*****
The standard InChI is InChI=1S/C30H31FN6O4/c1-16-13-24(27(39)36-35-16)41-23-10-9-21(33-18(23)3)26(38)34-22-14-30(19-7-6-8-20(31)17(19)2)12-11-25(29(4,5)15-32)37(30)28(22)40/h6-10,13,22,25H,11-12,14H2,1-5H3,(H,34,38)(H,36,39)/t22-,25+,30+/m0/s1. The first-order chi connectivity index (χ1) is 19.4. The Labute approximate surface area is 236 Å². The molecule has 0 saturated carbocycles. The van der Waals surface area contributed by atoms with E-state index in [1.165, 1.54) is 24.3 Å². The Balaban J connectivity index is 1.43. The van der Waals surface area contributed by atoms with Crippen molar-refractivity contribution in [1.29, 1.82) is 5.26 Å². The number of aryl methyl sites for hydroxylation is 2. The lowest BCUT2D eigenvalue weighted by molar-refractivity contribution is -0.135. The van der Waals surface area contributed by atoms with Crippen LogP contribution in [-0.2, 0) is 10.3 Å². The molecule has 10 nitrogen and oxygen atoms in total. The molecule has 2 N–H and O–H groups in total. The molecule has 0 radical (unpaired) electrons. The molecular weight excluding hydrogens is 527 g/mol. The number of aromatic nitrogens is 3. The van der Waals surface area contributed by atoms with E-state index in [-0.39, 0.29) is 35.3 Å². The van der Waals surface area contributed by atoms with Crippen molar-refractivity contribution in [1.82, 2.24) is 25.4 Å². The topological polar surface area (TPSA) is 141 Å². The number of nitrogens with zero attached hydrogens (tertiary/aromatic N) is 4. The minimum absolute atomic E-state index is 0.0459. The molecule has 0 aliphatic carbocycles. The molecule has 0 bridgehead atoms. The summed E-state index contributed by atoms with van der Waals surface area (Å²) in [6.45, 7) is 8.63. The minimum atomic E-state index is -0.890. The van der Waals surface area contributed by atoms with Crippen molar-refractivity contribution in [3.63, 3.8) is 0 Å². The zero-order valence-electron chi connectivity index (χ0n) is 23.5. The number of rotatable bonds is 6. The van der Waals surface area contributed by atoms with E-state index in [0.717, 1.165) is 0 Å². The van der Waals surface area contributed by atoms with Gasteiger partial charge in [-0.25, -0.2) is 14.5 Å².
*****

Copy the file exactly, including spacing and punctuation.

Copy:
The standard InChI is InChI=1S/C30H31FN6O4/c1-16-13-24(27(39)36-35-16)41-23-10-9-21(33-18(23)3)26(38)34-22-14-30(19-7-6-8-20(31)17(19)2)12-11-25(29(4,5)15-32)37(30)28(22)40/h6-10,13,22,25H,11-12,14H2,1-5H3,(H,34,38)(H,36,39)/t22-,25+,30+/m0/s1. The first-order chi connectivity index (χ1) is 19.4. The Labute approximate surface area is 236 Å². The molecule has 0 saturated carbocycles. The van der Waals surface area contributed by atoms with E-state index in [1.165, 1.54) is 24.3 Å². The Balaban J connectivity index is 1.43. The van der Waals surface area contributed by atoms with Crippen molar-refractivity contribution in [1.29, 1.82) is 5.26 Å². The number of aryl methyl sites for hydroxylation is 2. The lowest BCUT2D eigenvalue weighted by molar-refractivity contribution is -0.135. The van der Waals surface area contributed by atoms with Crippen LogP contribution in [-0.2, 0) is 10.3 Å². The molecule has 10 nitrogen and oxygen atoms in total. The molecule has 2 N–H and O–H groups in total. The molecule has 0 radical (unpaired) electrons. The molecular weight excluding hydrogens is 527 g/mol. The number of aromatic nitrogens is 3. The van der Waals surface area contributed by atoms with E-state index in [-0.39, 0.29) is 35.3 Å². The van der Waals surface area contributed by atoms with Crippen molar-refractivity contribution in [1.82, 2.24) is 25.4 Å². The topological polar surface area (TPSA) is 141 Å². The number of nitrogens with zero attached hydrogens (tertiary/aromatic N) is 4. The minimum absolute atomic E-state index is 0.0459. The molecule has 0 aliphatic carbocycles. The molecule has 0 bridgehead atoms. The summed E-state index contributed by atoms with van der Waals surface area (Å²) in [6.45, 7) is 8.63. The minimum atomic E-state index is -0.890. The van der Waals surface area contributed by atoms with Crippen molar-refractivity contribution in [3.63, 3.8) is 0 Å². The zero-order valence-electron chi connectivity index (χ0n) is 23.5. The number of rotatable bonds is 6. The van der Waals surface area contributed by atoms with E-state index in [0.717, 1.165) is 0 Å². The van der Waals surface area contributed by atoms with Gasteiger partial charge in [-0.25, -0.2) is 14.5 Å².